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THE HATEFUL EIGHT (2015, USA) – 9/10

There aren’t many directors today who are allowed to shoot whatever they want. One of those lucky ones is certainly Quentin Tarantino, already a legendary American film outlaw who completely revolutionized American film back in the nineties. After the relatively conventional “Reservoir Dogs”, “Pul Fiction” and “Jackie Brown”, Tarantino completely released the brakes with “Kill Bill” and started shooting the kind of films that entertain and make him happy. Fortunately, what pleases and interests Quentin usually resonates with the audience, and the films he made in the 21st century are hard to compare with anyone else’s work.

Tarantino is allowed to do everything, so he can kill Hitler or Charlie Manson’s family, and all these films are at the same time an homage to cult and even pulp, exploitation films that he adored as a young man. It is well known that Tarantino is a big fan of westerns, and after “Django Unchained” his eighth film is a cowboy influenced by series from the sixties like “Bonanza”. Of course, all of this is spiced up with his wonderful touch, the perfect music of maestro Ennio Morricone, who was finally awarded an Oscar for “The Hateful Eight”, and great acting performances.

It is a film in which Tarantino masterfully mixed the concept of a classic western almost with a whodunit thriller, and all of this is seasoned with numerous surprises, excellent dialogues and incredible thrills, with which “The Hateful Eight” does not seem to last a good three hours. Again, of course, it is seasoned with violence, completely immoral characters, but damn, weren’t such people mostly the inhabitants of the American Wild West? The story takes place there in 1877 during one day during a snowstorm in rural Wyoming. Bounty hunter and veteran of the American Civil War, of course on the side of the Union, the black Major Marquis Warren (Samuel L. Jackson) is stuck on the way to Red Rock.

The bodies of three criminals for whom rewards have been offered to the deliveryman are to be delivered there, and luckily for him, a carriage with another bounty hunter will appear on the way for him in the middle of that storm. John Ruth “Hangman” (Kurt Russell) is one of those who likes to bring trophies alive so that the hangman can earn his salary, and he also headed to Red Rock to collect the prize. And for the criminal Daisy Domergue (Jennifer Jason Leigh). On the way to Red Rock, they will be joined by former Confederate officer Chris Mannix (Walton Goggins), who claims that he is the new sheriff of the place they are traveling to, and when it turns out that the blizzard is too strong to continue the journey, they will decide to wait in nearby Minnie’s tavern.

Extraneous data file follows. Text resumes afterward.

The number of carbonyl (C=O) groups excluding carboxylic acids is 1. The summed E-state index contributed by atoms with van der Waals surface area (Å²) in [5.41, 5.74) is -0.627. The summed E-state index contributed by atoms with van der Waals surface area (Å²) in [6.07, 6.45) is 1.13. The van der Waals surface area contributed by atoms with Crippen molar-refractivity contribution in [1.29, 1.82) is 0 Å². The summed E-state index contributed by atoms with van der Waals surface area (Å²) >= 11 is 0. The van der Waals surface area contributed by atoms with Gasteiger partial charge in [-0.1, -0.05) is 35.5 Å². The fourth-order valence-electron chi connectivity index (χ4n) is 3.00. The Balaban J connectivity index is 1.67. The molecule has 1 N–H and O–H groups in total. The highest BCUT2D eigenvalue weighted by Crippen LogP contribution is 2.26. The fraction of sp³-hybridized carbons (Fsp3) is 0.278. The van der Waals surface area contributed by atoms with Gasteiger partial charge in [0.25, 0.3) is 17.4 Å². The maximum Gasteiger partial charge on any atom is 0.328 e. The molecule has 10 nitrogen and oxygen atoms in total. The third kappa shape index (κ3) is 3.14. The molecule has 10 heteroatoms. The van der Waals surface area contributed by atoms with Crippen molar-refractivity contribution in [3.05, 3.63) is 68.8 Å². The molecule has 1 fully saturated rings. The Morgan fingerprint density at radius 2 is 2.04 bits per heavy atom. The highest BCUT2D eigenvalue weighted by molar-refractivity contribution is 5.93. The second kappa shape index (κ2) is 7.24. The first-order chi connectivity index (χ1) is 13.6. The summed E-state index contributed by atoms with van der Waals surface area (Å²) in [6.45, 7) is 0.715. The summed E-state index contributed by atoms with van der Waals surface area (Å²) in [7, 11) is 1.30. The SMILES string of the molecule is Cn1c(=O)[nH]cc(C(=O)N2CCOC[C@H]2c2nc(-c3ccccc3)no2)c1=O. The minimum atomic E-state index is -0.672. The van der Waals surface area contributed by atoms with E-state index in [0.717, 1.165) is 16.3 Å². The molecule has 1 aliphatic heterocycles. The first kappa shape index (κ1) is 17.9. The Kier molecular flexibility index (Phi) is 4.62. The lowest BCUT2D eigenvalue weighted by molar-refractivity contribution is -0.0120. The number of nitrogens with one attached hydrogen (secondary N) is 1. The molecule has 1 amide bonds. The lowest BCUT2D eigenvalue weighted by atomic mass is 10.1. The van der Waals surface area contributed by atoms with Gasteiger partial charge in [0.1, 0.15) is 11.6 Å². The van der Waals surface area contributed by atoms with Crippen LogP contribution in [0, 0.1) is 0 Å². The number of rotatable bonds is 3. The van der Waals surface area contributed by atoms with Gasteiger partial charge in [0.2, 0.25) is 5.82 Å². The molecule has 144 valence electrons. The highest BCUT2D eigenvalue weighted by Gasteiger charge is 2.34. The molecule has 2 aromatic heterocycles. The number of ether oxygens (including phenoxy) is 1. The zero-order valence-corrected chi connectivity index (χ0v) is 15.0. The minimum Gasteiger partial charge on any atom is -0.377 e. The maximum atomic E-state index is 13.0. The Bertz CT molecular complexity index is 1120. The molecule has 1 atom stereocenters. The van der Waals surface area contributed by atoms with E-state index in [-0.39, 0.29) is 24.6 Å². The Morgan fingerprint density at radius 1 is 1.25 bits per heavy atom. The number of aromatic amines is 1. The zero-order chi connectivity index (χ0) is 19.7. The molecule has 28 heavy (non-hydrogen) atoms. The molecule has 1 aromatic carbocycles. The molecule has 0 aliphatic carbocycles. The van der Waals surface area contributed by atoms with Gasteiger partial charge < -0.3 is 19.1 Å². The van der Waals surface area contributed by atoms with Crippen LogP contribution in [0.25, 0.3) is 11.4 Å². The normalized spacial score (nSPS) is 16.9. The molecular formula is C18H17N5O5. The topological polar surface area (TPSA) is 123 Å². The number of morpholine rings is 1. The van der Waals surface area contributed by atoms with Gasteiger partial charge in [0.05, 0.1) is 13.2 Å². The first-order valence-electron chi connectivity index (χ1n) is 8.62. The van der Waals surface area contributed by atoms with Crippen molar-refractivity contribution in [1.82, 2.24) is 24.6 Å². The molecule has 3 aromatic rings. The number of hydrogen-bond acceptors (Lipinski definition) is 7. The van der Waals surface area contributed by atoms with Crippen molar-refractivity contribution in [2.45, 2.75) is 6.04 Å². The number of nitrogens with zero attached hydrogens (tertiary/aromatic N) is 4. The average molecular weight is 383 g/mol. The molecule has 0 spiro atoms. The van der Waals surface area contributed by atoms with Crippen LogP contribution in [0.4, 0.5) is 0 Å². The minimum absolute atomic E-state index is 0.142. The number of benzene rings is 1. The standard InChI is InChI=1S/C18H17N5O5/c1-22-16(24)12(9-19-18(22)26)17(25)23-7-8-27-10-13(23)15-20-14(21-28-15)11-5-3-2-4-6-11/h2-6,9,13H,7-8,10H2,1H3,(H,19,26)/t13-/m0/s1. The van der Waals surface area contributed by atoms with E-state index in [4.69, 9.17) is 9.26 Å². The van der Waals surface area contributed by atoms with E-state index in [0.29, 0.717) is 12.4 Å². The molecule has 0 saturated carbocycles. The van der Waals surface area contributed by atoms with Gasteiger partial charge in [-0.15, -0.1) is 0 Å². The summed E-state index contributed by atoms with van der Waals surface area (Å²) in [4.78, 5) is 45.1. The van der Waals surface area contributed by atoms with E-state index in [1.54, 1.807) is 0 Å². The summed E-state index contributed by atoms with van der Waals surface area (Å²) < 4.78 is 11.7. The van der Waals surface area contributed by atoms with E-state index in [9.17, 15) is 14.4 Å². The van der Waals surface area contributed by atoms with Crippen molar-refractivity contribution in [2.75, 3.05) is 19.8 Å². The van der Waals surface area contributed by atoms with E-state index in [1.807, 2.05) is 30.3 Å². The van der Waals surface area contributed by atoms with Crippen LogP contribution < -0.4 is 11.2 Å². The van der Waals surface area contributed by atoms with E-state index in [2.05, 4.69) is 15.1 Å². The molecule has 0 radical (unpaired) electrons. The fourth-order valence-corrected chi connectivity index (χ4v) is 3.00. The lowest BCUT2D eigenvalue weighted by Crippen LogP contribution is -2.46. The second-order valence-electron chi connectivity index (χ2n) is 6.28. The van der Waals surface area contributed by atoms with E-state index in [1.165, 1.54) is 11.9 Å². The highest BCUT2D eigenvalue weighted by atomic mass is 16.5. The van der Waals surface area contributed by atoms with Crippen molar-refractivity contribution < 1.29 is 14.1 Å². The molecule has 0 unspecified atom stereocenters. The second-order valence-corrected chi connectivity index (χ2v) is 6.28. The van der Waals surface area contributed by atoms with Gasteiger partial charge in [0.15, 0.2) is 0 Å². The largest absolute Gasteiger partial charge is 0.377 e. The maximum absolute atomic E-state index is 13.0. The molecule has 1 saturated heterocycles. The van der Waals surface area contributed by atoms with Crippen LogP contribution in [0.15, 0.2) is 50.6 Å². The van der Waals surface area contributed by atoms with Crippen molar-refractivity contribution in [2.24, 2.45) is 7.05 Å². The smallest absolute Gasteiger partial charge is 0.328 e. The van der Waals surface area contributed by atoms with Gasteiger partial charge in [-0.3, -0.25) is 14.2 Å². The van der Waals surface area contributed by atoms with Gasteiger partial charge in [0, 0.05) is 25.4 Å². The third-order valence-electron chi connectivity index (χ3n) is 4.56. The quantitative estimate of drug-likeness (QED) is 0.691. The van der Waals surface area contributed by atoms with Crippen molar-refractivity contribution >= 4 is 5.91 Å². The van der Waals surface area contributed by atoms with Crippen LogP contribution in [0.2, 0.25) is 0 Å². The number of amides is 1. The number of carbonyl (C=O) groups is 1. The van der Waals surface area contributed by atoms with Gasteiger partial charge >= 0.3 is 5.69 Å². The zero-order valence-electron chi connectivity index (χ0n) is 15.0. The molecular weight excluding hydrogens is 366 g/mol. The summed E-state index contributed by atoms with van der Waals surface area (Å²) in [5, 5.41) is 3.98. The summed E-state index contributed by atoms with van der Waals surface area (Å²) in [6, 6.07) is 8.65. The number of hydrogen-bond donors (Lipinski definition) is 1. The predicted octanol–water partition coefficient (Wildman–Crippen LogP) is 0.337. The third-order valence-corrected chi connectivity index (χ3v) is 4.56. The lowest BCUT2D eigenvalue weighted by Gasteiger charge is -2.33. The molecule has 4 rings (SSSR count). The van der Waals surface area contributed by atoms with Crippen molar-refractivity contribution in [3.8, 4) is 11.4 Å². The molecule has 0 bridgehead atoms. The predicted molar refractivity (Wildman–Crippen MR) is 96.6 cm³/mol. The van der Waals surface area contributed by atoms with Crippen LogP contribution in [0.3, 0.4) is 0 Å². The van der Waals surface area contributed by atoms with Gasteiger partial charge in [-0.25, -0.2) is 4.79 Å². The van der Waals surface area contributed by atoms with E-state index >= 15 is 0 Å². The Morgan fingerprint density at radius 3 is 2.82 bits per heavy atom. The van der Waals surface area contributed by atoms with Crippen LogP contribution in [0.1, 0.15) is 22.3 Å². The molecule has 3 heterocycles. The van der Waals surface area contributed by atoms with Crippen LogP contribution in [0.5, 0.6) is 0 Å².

Except that there is neither Minnie nor her husband there, but there are already some suspicious guys who claim that they themselves have looked for a hiding place there, and very soon “The Hateful Eight” will turn into a hilarious and incredibly fun adventure. The way in which Tarantino mixed almost all genres here is sensational and the story divided into several chapters is brilliantly structured and hides countless surprises. As usual, the characters are extraordinary, funny, all of this exudes typical Tarantino black humor, and it will be a real shame if this self-taught genius decides to definitively conclude the film after filming the tenth work. Perhaps “The Hateful Eight” is not Tarantino’s best film, but it is certainly another in a series of his extraordinary and unique achievements.